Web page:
“Football is war minus the guns,” declared George Orwell in reflecting upon his lack of sporting prowess while attending Eton College in the early part of the 20th century.
For the hundreds of orphans residing within the male dormitories at Loi Tailang Internally Displaced Persons (IDP) camp in Shan State, Burma, football is the fantasy escape from the memories of conflict and forced removal from their family homes which has seen boys removed from the care of their parents. Encouraged to get an education as an alternative to joining the Shan State Army, the only lethal shooting performed by boys aged between 10 and 25 years would be achieved courtesy of their deadly accurate feet and an imitation leather ball on the makeshift dusty football pitch overlooking the dense forest.
While each student has more than likely experienced the loss of relatives as a result of the frequent incursions into their village homes by the Burmese military junta, not every person is an orphan in the strictest sense. Some have lost their mothers and fathers, some one parent and others have lost whole families. There are students that have simply been away from home for so long, their own relatives may no longer recognize them. The fate of some parents is unknown and some have gone years without knowing whether their mother or father may have been murdered or remain alive.
Parents shift from one village to the next in search of food and work in relative safety, trying to remain out of sight from the State Peace and Development Council (SPDC) troops ruling Burma with an iron fist. The diverse ethnic minority residents of Shan State attending either the primary or high schools located on the Burma-Thai border three kilometers away have bonded together because without family support, all they have is each other.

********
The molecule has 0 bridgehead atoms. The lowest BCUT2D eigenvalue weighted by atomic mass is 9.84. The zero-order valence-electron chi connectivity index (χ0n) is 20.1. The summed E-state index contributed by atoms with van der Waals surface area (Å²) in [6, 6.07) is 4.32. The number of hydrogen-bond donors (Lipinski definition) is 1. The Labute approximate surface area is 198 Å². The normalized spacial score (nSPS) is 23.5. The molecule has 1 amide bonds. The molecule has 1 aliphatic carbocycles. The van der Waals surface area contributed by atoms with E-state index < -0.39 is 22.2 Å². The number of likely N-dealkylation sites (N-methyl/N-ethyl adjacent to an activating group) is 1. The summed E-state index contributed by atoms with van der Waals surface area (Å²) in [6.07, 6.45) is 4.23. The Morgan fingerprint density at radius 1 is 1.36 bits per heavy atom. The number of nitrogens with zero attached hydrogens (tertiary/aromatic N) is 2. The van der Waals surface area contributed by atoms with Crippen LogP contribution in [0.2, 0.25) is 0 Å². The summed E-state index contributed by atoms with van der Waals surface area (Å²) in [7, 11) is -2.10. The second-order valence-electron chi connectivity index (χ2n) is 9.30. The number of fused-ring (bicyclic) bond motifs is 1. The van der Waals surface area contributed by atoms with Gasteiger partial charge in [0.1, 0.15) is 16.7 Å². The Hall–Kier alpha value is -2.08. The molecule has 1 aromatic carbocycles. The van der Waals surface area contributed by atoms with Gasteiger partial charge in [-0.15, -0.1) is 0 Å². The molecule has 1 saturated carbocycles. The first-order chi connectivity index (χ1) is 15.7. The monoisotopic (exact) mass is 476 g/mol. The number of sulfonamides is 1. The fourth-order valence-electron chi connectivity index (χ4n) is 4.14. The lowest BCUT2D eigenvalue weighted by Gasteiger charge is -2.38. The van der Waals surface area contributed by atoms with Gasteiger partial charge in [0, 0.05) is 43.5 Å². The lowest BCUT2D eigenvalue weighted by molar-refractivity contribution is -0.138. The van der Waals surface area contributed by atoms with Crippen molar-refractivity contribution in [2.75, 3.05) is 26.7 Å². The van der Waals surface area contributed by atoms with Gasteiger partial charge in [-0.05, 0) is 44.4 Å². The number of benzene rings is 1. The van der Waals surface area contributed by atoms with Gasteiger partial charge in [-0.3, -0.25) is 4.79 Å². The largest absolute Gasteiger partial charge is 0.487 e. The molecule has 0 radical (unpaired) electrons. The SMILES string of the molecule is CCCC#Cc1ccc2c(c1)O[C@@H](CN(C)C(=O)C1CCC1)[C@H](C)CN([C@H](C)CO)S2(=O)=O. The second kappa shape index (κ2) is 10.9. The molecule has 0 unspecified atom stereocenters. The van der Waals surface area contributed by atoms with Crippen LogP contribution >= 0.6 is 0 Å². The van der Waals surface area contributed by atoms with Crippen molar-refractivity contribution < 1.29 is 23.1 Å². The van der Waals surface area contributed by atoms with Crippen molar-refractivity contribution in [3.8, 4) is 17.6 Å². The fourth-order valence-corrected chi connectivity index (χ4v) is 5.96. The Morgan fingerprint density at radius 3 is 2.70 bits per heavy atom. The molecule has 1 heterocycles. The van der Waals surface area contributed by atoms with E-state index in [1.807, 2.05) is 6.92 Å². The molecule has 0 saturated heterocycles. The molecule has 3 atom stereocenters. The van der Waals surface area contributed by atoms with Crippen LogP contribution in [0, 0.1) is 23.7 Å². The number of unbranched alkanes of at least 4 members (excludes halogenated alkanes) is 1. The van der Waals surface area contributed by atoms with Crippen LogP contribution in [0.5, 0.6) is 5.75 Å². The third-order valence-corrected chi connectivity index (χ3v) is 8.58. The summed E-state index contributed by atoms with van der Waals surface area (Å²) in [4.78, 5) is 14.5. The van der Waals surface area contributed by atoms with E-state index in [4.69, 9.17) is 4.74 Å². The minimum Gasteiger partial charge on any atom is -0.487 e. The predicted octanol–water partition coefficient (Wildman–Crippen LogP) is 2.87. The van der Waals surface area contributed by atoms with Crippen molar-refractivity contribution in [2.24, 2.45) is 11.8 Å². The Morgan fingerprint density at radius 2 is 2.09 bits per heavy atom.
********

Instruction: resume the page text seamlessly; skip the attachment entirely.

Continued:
The other attribute they have in common is a love of the world game, football. Every day after attending classes, studying for upcoming exams, and well as completing all required domestic chores, up to 30 students gather to play football on the large pothole-filled dusty track that leads up the mountain. If the ball happens to go out of play, there is race on amongst the players to prevent the ball from rolling down the steep hill and dropping approximately 200 meters down the cliff face where only one walking trail exists.
To the right-hand side, younger children have their own smaller pitch to undertake their games. And squeal with delight as they chase a ball around a pit 20 approximately meters long and 10 meters wide.
With all kindergarten classes finished for 2 months, and having recently moved into the teacher’s quarters of the male dormitories, several older students approached me with a special request, one that took me by complete surprise.
“Teacher David, every night our school team plays here, but we do not have anyone to train us. Please be our coach.”
Before I had a chance to even consider the request, I was immediately surrounded by 20 students of all sizes aged between 10 and 23 years old. The decision was practically pre-determined prior to me being asked, so I considered this as an honor, in spite of my lack of ability with the ball. However, my responsibilities now extended to being the most confident person anywhere near the ball, and this had to rub off on anybody interested in playing. Otherwise, there would be no interest.